Mick Jagger sang uncredited backup vocals on Carly Simon's "You're So Vain," even though he was already a huge star. Sonny & Cher worked regularly for producer Phil Spector before they made it big, and Cher sang backup on the Crystals' "Da Do Ron Ron," the Ronettes' "Be My Baby" and the Righteous Brothers' "You've Lost That Lovin' Feelin'."
Two years ago when former Doobie Brothers frontman Michael McDonald performed his Christmas show with us at The Arcada, we talked a bit about his days with Steely Dan just prior to joining the Doobies. "I was only 22 when I toured with Steely Dan. I did backup vocals and played keyboard, especially on their hit "Peg," and it helped me define much of the music I put together during my solo career," McDonald said.
Glenn Frey did the backup vocals on Randy Newman's hit "Short People." He and the rest of the Eagles did the backups on Bob Seger's "Fire Lake." The Eagles really made many friends as they grew, and their generosity is exemplified by the amount of albums they appeared on as contributors.
There are literally hundreds of examples where a backup singer or musician grew to be a superstar. It was really interesting to see just how much crossover there was, especially during that short period from the late '60s to the mid '70s when so many vocal giants backed up each other. Many of the Beach Boys sang on Jan and Dean and Chicago albums, David Crosby of Crosby, Stills and Nash sang backup for everybody, including Elton John, James Taylor, Art Garfunkel and Carole King. Toni Tennille from the Captain and Tennille also sang for Sir Elton and Garfunkel, even contributing to Pink Floyd!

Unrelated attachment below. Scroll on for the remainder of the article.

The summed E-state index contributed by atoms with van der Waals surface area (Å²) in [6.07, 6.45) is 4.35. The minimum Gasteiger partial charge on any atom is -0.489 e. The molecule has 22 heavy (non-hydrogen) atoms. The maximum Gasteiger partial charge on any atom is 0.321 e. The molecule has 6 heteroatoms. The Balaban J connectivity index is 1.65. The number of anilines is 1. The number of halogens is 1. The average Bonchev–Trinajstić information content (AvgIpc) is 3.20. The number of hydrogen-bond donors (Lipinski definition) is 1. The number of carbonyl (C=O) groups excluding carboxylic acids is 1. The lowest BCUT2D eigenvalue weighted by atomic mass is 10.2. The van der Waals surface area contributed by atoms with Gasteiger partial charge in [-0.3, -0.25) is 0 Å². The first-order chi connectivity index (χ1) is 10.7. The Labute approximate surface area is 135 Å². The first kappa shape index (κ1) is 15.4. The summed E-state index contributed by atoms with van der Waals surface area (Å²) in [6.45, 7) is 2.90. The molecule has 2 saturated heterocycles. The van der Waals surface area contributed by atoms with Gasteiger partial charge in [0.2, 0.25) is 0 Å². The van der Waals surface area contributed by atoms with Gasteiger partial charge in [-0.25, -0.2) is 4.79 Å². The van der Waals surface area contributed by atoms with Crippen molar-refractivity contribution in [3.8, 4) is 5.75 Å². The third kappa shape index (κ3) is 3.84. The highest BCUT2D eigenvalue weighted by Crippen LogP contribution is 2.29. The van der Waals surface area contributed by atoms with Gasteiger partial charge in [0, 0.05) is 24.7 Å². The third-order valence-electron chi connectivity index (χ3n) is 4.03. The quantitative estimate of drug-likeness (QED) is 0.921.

When you think about it, popular music is quite incestuous. I have come to know quite a few celebrities who have shared personal experiences with me that involve other celebrities' impact on their own music. They play on each other's records, share attorneys and accountants, even swap tour managers and sound engineers.
Our Green Room where the celebs hang out is covered with personal notes from one celeb to another celeb performing in an upcoming show. Tanya Tucker sent Kevin Costner a note saying, "I love you Kevin!" and Graham Nash wished Don Felder good luck on his upcoming show. Pretty cool!
At the end of the day, musicians are a close "band of thieves." Much of it makes up the secrets behind the music, things most fans never really know until much later, if ever at all. For me, I love being "on the inside." I get to see the human side of these superstars, and it reinforces to me the fact that the celebs are real people, too, with the same kind of craziness we all deal with.
So next time you are at a live show, pay special attention to those people "in the back." You may be asking me for a ticket to THEIR show next year!
• Ron Onesti is president and CEO of The Onesti Entertainment Corp. and The Historic Arcada Theatre in St. Charles. Celebrity questions and comments? Email email@example.com.